Exclusive by Connor Stringer
The Leader of BCP Council has encouraged residents living in tower blocks with cladding similar to that installed at Grenfell Tower to make themselves aware of safety procedures.
Cllr Vikki Slade was commenting following a BUzz investigation into the cladding of THREE high-rise buildings in Poole and Bournemouth.
An exclusive investigation by BUzz revealed last week that student accommodation block Lansdowne Point had a catalogue of safety issues, including a similar type of Grenfell cladding.
Now BUzz has been looking into the background of a further TWO high rise buildings which have flammable ACM cladding similar to the type installed at Grenfell – with one building’s exterior being 30% covered by the material.
The two buildings in question are Orchard Plaza and Harbour Sail in Poole.
The information was provided by Dorset and Wiltshire Fire and Rescue as part of the BUzz investigation. Dorset Fire and Rescue inspected all residential high rise buildings of five floors and above across the Service area, both in Dorset and Wiltshire, in 2017/18.
Changes in legislation after Grenfell placed a ban on the use of combustible materials anywhere in the external walls of high-rise buildings over 18 metres above ground level.
Dorset Fire and Rescue Area Manager Seth Why said the service is working closely with the BCP council to ensure residents’ safety.
He said: “DWFRS inspected all residential high rise buildings of five floors and above across the Service area, both in Dorset and Wiltshire, in 2017/18. There are three buildings in Bournemouth, Christchurch and Poole with ACM cladding similar to the type installed at Grenfell – where 79 people died.
“In partnership with the local authority, we have ensured that residents living in these buildings have been kept fully informed of building inspections, we have spoken with many residents to provide reassurance and offer Safe & Well Visits for anyone with concerns about fire safety.
“We continue to work with the local authority and building owners to ensure that adequate fire safety arrangements are in place.”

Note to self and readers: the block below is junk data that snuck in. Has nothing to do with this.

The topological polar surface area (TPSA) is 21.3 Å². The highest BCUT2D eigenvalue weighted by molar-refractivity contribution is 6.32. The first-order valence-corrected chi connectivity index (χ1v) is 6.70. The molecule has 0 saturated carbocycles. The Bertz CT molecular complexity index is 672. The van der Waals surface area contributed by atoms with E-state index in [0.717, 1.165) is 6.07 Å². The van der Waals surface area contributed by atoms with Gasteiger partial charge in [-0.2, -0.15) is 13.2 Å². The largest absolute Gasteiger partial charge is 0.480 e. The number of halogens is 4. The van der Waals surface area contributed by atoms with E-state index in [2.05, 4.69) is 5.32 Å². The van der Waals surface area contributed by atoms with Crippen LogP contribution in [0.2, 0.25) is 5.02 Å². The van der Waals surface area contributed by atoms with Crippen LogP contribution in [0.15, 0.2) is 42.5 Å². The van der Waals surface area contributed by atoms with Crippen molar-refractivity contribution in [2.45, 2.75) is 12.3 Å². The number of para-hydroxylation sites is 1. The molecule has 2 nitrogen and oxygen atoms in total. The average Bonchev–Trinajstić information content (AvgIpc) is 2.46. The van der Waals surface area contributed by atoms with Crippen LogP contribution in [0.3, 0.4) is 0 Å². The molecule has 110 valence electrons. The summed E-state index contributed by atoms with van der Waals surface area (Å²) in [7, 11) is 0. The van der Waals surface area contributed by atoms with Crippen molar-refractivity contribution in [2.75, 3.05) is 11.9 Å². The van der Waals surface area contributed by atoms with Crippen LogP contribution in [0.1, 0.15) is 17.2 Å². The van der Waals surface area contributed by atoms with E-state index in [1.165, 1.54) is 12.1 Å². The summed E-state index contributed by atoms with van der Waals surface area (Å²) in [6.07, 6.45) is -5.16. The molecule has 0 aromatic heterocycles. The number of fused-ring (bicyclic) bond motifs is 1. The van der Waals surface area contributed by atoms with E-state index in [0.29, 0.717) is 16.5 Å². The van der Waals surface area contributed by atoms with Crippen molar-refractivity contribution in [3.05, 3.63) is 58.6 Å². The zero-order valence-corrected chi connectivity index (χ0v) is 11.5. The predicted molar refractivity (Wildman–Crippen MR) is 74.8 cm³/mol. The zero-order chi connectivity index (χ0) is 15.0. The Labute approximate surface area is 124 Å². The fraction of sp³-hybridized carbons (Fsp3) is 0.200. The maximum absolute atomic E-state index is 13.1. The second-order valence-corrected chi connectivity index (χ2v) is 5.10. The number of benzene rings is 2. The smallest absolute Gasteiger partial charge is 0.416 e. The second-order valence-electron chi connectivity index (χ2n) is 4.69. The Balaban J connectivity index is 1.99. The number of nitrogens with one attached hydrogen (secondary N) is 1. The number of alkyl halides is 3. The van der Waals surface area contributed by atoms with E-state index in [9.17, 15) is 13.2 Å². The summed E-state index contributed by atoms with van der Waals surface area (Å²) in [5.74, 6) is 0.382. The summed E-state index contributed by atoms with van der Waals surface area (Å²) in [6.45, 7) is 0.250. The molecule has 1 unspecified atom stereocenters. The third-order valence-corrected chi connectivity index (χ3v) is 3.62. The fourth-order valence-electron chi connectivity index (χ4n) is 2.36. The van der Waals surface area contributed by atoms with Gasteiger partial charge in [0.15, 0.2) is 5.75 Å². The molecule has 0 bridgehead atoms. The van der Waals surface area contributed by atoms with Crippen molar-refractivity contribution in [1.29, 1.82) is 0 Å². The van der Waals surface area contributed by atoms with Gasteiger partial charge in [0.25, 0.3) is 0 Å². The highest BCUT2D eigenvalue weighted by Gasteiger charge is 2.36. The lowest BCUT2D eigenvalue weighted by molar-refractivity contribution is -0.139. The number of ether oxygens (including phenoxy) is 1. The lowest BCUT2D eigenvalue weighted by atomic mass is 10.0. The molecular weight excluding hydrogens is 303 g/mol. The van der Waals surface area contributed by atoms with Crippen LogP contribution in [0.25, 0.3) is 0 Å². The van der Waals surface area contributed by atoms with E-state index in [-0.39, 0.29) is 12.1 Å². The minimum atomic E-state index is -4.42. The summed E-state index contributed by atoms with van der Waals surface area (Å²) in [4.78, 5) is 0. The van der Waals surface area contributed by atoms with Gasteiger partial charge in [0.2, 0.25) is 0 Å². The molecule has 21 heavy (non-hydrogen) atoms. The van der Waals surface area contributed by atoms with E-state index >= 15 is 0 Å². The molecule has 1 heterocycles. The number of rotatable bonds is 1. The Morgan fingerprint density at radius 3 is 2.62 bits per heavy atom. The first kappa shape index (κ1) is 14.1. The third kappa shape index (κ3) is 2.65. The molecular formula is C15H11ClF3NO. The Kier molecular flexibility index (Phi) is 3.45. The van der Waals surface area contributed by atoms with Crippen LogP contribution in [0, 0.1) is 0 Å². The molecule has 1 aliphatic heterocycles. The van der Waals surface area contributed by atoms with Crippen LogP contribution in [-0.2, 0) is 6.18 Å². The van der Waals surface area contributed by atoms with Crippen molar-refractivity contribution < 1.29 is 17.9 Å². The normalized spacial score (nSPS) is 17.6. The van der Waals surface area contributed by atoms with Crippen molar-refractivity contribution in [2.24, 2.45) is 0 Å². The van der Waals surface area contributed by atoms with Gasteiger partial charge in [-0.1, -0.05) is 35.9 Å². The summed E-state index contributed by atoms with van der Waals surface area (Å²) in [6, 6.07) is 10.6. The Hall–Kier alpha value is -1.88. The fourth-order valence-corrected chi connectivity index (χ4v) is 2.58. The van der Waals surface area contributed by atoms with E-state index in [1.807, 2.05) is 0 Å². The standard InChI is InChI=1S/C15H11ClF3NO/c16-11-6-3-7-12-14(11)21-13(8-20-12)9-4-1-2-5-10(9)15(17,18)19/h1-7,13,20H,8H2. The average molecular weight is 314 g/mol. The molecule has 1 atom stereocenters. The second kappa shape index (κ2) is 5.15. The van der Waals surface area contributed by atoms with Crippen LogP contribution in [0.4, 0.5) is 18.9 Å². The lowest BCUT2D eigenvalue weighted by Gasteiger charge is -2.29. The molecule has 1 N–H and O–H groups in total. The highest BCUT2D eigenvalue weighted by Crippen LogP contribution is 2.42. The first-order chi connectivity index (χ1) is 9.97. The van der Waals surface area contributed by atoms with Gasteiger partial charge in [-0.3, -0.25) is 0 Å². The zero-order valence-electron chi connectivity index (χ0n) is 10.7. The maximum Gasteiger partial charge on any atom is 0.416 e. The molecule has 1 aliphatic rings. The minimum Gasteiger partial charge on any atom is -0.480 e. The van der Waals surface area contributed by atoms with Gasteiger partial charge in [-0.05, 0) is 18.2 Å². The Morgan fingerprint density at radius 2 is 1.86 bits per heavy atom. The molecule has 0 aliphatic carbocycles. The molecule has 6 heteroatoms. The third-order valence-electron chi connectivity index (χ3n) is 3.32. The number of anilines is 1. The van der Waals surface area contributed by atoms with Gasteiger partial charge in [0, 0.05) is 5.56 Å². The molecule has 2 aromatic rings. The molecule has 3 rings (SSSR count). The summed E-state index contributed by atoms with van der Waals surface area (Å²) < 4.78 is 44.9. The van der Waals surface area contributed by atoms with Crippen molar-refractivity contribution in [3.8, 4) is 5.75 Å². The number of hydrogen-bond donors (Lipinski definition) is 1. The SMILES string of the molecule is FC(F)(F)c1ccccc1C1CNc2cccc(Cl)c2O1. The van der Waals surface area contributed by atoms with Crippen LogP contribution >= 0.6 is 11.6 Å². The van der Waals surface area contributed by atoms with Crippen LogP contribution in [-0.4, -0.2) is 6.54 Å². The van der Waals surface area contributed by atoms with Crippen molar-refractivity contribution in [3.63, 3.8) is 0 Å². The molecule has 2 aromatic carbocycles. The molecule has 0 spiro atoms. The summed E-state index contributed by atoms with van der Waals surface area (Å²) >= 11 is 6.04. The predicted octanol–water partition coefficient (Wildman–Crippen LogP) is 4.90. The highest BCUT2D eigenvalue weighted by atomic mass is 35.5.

Cllr Slade said: “I don’t think is any immediate danger as I understand it.
“There are guidelines around requiring the removal of cladding and we have done our bit as supervising officers of the authority in insisting that the owners of the building follow the procedures we’ve asked them to follow.
“They [the owners] will have internal procedures around health and safety and evacuation procedures but they [residents] should be aware the building has a particular type of cladding and make themselves aware of what the requirements of the buildings are in terms of safety.”
BCP council also confirmed to BUzz that the three high-rise buildings contain a percentage of ACM cladding in the council area.
The spokesperson said: “We can confirm that there are three buildings that contain a percentage of ACM cladding. These are Lansdowne Point, Orchard Plaza and Harbour Sail. The first two were occupied and served notice whilst the third was and remains unoccupied and no formal action has been taken to date.”
Orchard Plaza, Poole:
BUzz can reveal today that Orchard Plaza Management Company has been issued an Improvement Notice by BCP Council following a full survey undertaken in October 2019.
A number of remedial works are required on the 12-storey building, including removing flammable ACM cladding that makes up 30% of the exterior of the building and the installation of an Automatic Fire Detection system.